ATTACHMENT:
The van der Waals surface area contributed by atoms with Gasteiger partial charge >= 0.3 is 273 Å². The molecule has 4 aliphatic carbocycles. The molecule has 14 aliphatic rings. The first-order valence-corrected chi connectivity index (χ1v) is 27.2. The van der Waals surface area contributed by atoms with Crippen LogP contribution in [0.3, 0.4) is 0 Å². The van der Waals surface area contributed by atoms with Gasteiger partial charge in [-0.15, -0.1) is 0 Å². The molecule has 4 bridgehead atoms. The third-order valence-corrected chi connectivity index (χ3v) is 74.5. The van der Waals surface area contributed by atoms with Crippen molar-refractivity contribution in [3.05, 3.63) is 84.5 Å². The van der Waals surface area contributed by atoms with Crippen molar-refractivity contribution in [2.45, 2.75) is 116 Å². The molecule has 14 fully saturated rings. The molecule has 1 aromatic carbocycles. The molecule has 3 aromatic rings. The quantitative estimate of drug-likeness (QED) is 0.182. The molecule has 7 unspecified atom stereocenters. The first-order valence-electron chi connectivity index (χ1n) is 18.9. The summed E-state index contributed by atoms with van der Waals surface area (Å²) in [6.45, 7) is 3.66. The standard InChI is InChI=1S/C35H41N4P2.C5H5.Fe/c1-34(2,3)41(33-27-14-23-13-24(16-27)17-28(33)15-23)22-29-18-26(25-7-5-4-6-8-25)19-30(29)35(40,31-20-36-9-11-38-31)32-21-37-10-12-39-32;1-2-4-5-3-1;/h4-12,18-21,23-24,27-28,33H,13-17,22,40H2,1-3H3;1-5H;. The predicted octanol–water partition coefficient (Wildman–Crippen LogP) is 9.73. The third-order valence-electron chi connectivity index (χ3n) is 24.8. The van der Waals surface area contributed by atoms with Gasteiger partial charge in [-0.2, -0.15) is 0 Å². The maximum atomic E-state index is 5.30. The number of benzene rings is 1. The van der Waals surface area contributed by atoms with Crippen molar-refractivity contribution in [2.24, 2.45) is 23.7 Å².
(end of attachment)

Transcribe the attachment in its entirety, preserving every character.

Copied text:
The van der Waals surface area contributed by atoms with Gasteiger partial charge >= 0.3 is 273 Å². The molecule has 4 aliphatic carbocycles. The molecule has 14 aliphatic rings. The first-order valence-corrected chi connectivity index (χ1v) is 27.2. The van der Waals surface area contributed by atoms with Crippen LogP contribution in [0.3, 0.4) is 0 Å². The van der Waals surface area contributed by atoms with Gasteiger partial charge in [-0.15, -0.1) is 0 Å². The molecule has 4 bridgehead atoms. The third-order valence-corrected chi connectivity index (χ3v) is 74.5. The van der Waals surface area contributed by atoms with Crippen molar-refractivity contribution in [3.05, 3.63) is 84.5 Å². The van der Waals surface area contributed by atoms with Crippen molar-refractivity contribution in [2.45, 2.75) is 116 Å². The molecule has 14 fully saturated rings. The molecule has 1 aromatic carbocycles. The molecule has 3 aromatic rings. The quantitative estimate of drug-likeness (QED) is 0.182. The molecule has 7 unspecified atom stereocenters. The first-order valence-electron chi connectivity index (χ1n) is 18.9. The summed E-state index contributed by atoms with van der Waals surface area (Å²) in [6.45, 7) is 3.66. The standard InChI is InChI=1S/C35H41N4P2.C5H5.Fe/c1-34(2,3)41(33-27-14-23-13-24(16-27)17-28(33)15-23)22-29-18-26(25-7-5-4-6-8-25)19-30(29)35(40,31-20-36-9-11-38-31)32-21-37-10-12-39-32;1-2-4-5-3-1;/h4-12,18-21,23-24,27-28,33H,13-17,22,40H2,1-3H3;1-5H;. The predicted octanol–water partition coefficient (Wildman–Crippen LogP) is 9.73. The third-order valence-electron chi connectivity index (χ3n) is 24.8. The van der Waals surface area contributed by atoms with Gasteiger partial charge in [-0.2, -0.15) is 0 Å². The maximum atomic E-state index is 5.30. The number of benzene rings is 1. The van der Waals surface area contributed by atoms with Crippen molar-refractivity contribution in [2.24, 2.45) is 23.7 Å².